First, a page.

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Letters to the Editor

Indian Pediatrics 2001; 38: 562-563  

Flavimonas oryzihabitans Bacteremia in a Neonate

Flavimonas oryzihabitans is a Gram-negative rod that has rarely been implicated in human infections(1). To our knowledge early onset Flavimonas oryzihabitans bacteremia has not been reported in high-risk neonates.

A 22-year G3 P2 mother being treated for syphilis and gestational diabetes delivered triplets at 32 weeks’ gestation by a Caesarean section. She was an alcoholic and a heavy smoker with a history of deep vein thrombosis and renal failure. Her antenatal screening for HIV was negative. The birth weight and Apgar scores of the triplets were as follows-Triplet I: (1492 grams, 8,8), Triplet II: (1412 grams, 8,9), Triplet III: (1460 grams, 8,8). They required bag-mask ventilation only for a few minutes after delivery followed by continuous positive airway pressure support for 24 hours for minimal respirsatory distress.. The initial blood count and cultures did not indicate sepsis in triplet III and I. Blood cultures from triplet II, however, grew Flavimonas oryzihabitans, treated with gentamicin and cefotaxime for 2 weeks. Analysis of her cerebrospinal fluid did not indicate meningitis. Further hospital stay was uneventful for them.

Although, Flavimonas oryzihabitans has been isolated occasionally from the environ-ment, the source of human infection has not been well documented(2). It has been reported to be associated with pneumonia, bacteremia, peritonitis, subdural empyema, biliary tract infections in adults and hemorrhagic papular rash in children(1,3). Catheter colonisation by Flavimonas oryzihabitans was recently reported in an AIDS patient(2). The source of this bacteremia was traced to a synthetic bath sponge acting as a suitable environment for this organism(2). A recent report emphasizes that Flavimonas oryzihabitans should be included in the list of pathogens that can cause nonsocomial/community-acquired infections in immuno-compromised hosts(4). The rele-vance of this pathogen (sensitive to third generation cephalosporins, aminoglycosides) in high-risk neonates is emphasized(3).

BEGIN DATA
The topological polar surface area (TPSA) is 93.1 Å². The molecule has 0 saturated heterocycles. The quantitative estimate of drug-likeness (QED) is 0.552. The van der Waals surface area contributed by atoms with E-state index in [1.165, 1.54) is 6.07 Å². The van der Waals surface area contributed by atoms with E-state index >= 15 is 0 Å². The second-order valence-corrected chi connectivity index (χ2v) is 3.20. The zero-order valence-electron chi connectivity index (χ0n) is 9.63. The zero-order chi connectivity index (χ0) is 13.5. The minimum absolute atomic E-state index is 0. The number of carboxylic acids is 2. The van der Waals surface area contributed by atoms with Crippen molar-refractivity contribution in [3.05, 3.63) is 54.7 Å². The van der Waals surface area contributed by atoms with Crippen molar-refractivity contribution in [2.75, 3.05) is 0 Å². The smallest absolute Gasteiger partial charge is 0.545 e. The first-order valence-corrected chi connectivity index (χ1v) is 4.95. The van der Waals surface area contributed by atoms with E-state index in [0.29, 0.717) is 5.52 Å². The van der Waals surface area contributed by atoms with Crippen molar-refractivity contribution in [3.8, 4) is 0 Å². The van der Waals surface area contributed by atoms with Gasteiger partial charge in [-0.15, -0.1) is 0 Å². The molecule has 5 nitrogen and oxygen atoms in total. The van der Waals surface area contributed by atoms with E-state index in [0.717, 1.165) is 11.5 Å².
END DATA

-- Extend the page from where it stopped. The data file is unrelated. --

S.M. Jog,
S.K. Patole,
Department of Neonatology,
Kirwan Hospital for Women,
Townsville, QLD, 4817, Australia
E-mail: sanjay_patole@health.qld.gov.au

  1. Kansouzidou A, Charitidou C, Poubrou E, Daniilidis VD, Tsagaropoulou H. Hemorr-hagic papular rash associated to Flavimonas oryzihabitans bacteremia in a child. Eur J Epidemio 2000; 16: 277-279.

  2. Marin M, Garcia De Viedma D, Martin-Rabadan P, Rodriguez-Creixe Bouza E. Infec-tion of hickman catheter by pseudomonas (formerly flavimonas) oryzihabitans traced to a synthetic bath sponge. J Clin Microbiol 2000; 38: 4577-4579.

  3. Lin RD, Hsueh PR, Chang JC, Teng LJ, Chang SC, Ho SW, et al. Flavimonas oryzi-habitans bacteremia: Clinical features and microbio-logical characteristics of isolates. Clin Infect Dis 1998; 24: 867-873.

  4. Giacometti A, Cirioni O, Quarta M, Schimizzi AM, Del Prete MS, Scali. Unusual clinical presentation of infection due to Flavi-monas oryzihabitans. Eur J Clin Microbiol Infect Dis 1998; 17: 645-648.


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